March 25, 2022
Since the Russian government’s war of choice began over ten days ago, many companies have evacuated personnel and ceased operations in Russia since they do not want to be complicit with tacitly supporting the invasion.
Human Rights Policies, whether a company has implemented initiatives to ensure the protection of the rights of all people it employs and serves, is a core component of environmental, social, governance (ESG) criteria used by shareholders to measure a company’s non-financial impact.
In the S&P 500:
80% of the companies have Human Rights Policies.
30% of the companies have linked Executive Compensation to ESG.
The S&P 500 is the leading U.S. index. As of March 4, 2022, the index includes 505 leading U.S. companies and equals about 75% of U.S. total market capitalization, valued at $40.7 trillion.
As we currently face a pandemic of greenhouse gases, disease, misinformation, and greed for power, creating instability across the globe, societies, and economies, society requires strong and clear responses from the private sector, along with governments and civil society, in unison to stabilize and secure a viable future.
In response to the Russian government’s war of choice, while many dozens of companies have announced plans to suspend or disinvest in operations in Russia, many companies in the S&P 500 with existing Human Rights Policies and policies linking Executive Compensation to ESG have implicitly chosen to stay in Russia.
These company decisions to stay in Russia are viewed as statements of support for the regime that is terrorizing Ukrainian civilians. (Note: this doesn’t stop at the Ukraine border.)
While companies who are demonstrating leadership have chosen to express corporate opposition to the Russia invasion express support for Ukraine and its valiant citizens, demonstrate their company’s values, reinforce their sustainability pledges, better ensure their longevity in a peaceful world, respond to stakeholder pressures, reduce their exposures to business and financial risks, and protect their brands. These same companies are practicing what they preach via making informed decisions employing their Human Rights Policies to ensure that their activities do not support the Russian government’s war of choice.
Examples of Leadership (Note: not all of these companies are in the S&P 500)
Budvar - halted beer deliveries to Russia
Carlsberg - halts exports and investments into Russia
H&M - suspends sales in Russia
Ikea - suspends retail and business operations in Russia
LVMH - temporarily closes stores in Russia
Nike - suspends on-line sales to Russia
TJX - will sell 25% stake in Russian apparel company
DirecTV - pulls Russia-backed channel
Disney - pauses theatrical releases in Russia
Netflix - pauses future projects and acquisitions from Russia; will not carry Russian state television channels
Roku - pulls Russia-backed channel
Snap - pulls advertising in Russia and Belarus
Sony Pictures - pauses theatrical releases in Russia
Spotify - closed its Russian office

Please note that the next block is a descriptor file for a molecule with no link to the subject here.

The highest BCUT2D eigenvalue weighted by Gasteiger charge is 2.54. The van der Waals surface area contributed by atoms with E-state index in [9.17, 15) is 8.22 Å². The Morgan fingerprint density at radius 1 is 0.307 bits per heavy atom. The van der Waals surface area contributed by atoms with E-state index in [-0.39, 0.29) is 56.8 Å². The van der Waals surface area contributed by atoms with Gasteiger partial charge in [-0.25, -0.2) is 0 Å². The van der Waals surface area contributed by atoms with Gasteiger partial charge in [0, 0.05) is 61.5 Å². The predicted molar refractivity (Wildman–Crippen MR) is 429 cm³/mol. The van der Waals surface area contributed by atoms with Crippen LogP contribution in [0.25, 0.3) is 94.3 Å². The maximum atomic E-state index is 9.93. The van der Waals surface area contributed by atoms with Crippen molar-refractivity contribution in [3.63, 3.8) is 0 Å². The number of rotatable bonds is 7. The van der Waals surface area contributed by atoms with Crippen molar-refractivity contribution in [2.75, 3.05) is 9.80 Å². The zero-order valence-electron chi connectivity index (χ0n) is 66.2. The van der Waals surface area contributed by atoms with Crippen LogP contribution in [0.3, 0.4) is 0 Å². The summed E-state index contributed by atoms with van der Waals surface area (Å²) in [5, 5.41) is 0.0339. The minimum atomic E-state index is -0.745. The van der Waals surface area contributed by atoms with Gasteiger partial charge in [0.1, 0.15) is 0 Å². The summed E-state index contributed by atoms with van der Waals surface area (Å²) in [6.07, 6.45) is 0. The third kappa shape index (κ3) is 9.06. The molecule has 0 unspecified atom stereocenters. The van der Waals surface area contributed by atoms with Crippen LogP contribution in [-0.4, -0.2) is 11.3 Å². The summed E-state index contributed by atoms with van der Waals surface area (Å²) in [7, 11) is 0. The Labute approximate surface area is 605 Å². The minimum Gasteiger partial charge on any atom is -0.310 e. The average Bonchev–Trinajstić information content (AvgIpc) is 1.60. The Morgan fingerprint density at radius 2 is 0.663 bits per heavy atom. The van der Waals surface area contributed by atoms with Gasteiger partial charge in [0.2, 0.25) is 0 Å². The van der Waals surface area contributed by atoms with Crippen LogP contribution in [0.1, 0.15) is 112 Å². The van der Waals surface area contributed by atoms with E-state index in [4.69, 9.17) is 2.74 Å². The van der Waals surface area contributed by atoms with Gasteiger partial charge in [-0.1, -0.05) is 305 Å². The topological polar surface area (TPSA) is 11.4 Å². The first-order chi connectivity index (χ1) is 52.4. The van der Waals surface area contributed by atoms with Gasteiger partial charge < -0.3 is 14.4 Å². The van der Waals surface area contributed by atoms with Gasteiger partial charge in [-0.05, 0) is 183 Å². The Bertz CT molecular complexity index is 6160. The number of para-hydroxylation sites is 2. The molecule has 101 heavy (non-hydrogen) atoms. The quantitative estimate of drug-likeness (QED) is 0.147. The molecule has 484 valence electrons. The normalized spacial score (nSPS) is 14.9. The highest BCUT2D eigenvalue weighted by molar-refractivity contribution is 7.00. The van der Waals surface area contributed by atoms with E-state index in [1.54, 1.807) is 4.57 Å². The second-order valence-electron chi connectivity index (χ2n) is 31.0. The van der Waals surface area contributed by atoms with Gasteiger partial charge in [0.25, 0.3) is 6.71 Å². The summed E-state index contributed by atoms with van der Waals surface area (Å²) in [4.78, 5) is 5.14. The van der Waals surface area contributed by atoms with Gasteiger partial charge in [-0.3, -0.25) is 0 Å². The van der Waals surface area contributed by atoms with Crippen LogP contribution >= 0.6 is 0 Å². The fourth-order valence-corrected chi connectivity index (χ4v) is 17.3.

TikTok - blocked Russian media channels from its platform
WarnerMedia - pauses theatrical releases in Russia
Twitter - suspends advertising in Ukraine and Russia
MasterCard - blocks Russian financial transactions
Visa - blocks Russian financial transactions
AMD - halts sales to Russia
Apple - suspends sales in Russia
Cisco - suspends operations in Russia
Dell Technologies - suspended product sales in Russia and Ukraine
Google - blocked Russian media channels from its platforms; stops selling ads in Russia; suspended Google Pay from sanctioned Russian banks
Intel - halts sales to Russia
Meta - blocked access to Russian controlled outlets across the EU
Microsoft - stops selling products and services in Russia
Oracle - suspends business operations in Russia
SAP - suspends business operations in Russia
Airbnb - suspends operations in Russia and Belarus; offers free short-term housing to 100,000 Ukraine refugees
Medicom - sending medical products; launching fundraiser among its employees and will match - to be donated to Doctors Without Borders
A.P. Moller-Maersk - temporarily all container shipping to and from Russia, does not apply to food, medical, and humanitarian supplies
CMA CGM - will not ship to or from Russia
Hapag Lloyd - suspends shipment bookings destined for Russia
MSC Mediterranean Shipping Company - will not ship to or from Russia
Airbus - halts supply of aircraft parts and supplies to Russia
Aston Martin - paused shipments to Russia
BMW - halts exports to Russia and will stop production
Boeing - suspended work (parts, maintenance, and technical support services) with Russian airlines
Daimler Truck- suspended delivery of truck components
Ford - suspending joint-venture operations in Russia
General Motors - exits joint venture producing cars in Russia
Harley-Davidson - suspends shipments to Russia
Hyundai - suspends car assembly plant in Russia
Jaguar Land Rover - paused shipments to Russia
Lufthansa - stops flights to Russia
KLM - stops flights to Russia
Mercedes-Benz - stopped exports of cars and trucks to Russia and its manufacturing
Renault - suspends some operations at car assembly plants
Toyota - halts production at a plant in Russia
Volvo - halts all production in Russia
Volkswagen - will stop production at two factories in Russia